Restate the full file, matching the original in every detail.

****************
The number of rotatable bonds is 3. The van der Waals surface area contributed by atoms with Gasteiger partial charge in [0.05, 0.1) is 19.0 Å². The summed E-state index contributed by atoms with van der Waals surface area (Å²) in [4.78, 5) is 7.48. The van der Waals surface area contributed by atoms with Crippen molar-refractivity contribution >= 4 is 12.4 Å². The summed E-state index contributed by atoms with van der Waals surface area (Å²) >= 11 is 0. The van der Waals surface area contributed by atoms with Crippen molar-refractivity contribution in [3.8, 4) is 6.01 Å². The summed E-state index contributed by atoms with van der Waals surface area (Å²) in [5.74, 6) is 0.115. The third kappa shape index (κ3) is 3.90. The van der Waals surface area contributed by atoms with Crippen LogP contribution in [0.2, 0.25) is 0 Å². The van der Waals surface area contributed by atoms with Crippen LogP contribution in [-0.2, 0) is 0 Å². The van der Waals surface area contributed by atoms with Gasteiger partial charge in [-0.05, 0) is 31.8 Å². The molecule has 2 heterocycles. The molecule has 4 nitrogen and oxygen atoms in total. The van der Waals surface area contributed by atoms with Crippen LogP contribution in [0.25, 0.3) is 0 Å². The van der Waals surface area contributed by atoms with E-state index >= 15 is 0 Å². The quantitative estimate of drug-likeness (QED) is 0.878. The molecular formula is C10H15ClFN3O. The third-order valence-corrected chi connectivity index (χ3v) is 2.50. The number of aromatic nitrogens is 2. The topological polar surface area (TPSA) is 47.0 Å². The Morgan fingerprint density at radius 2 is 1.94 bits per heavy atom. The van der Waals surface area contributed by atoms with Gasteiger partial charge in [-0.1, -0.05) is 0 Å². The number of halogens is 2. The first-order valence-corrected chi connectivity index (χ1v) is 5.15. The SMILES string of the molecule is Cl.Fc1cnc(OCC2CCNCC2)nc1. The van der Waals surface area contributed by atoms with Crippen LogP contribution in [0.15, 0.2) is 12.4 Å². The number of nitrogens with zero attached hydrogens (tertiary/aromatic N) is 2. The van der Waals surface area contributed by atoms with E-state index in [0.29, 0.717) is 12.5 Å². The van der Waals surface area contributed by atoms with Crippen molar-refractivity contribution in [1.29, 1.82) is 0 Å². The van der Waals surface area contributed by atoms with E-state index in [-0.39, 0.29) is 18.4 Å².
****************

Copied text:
The number of rotatable bonds is 3. The van der Waals surface area contributed by atoms with Gasteiger partial charge in [0.05, 0.1) is 19.0 Å². The summed E-state index contributed by atoms with van der Waals surface area (Å²) in [4.78, 5) is 7.48. The van der Waals surface area contributed by atoms with Crippen molar-refractivity contribution >= 4 is 12.4 Å². The summed E-state index contributed by atoms with van der Waals surface area (Å²) >= 11 is 0. The van der Waals surface area contributed by atoms with Crippen molar-refractivity contribution in [3.8, 4) is 6.01 Å². The summed E-state index contributed by atoms with van der Waals surface area (Å²) in [5.74, 6) is 0.115. The third kappa shape index (κ3) is 3.90. The van der Waals surface area contributed by atoms with Crippen LogP contribution in [0.2, 0.25) is 0 Å². The van der Waals surface area contributed by atoms with Crippen LogP contribution in [-0.2, 0) is 0 Å². The van der Waals surface area contributed by atoms with Gasteiger partial charge in [-0.05, 0) is 31.8 Å². The molecule has 2 heterocycles. The molecule has 4 nitrogen and oxygen atoms in total. The van der Waals surface area contributed by atoms with Crippen LogP contribution in [0.25, 0.3) is 0 Å². The van der Waals surface area contributed by atoms with E-state index >= 15 is 0 Å². The quantitative estimate of drug-likeness (QED) is 0.878. The molecular formula is C10H15ClFN3O. The third-order valence-corrected chi connectivity index (χ3v) is 2.50. The number of aromatic nitrogens is 2. The topological polar surface area (TPSA) is 47.0 Å². The Morgan fingerprint density at radius 2 is 1.94 bits per heavy atom. The van der Waals surface area contributed by atoms with Gasteiger partial charge in [-0.1, -0.05) is 0 Å². The number of halogens is 2. The first-order valence-corrected chi connectivity index (χ1v) is 5.15. The SMILES string of the molecule is Cl.Fc1cnc(OCC2CCNCC2)nc1. The van der Waals surface area contributed by atoms with Crippen LogP contribution in [0.15, 0.2) is 12.4 Å². The number of nitrogens with zero attached hydrogens (tertiary/aromatic N) is 2. The van der Waals surface area contributed by atoms with E-state index in [0.29, 0.717) is 12.5 Å². The van der Waals surface area contributed by atoms with Crippen molar-refractivity contribution in [1.29, 1.82) is 0 Å². The van der Waals surface area contributed by atoms with E-state index in [-0.39, 0.29) is 18.4 Å².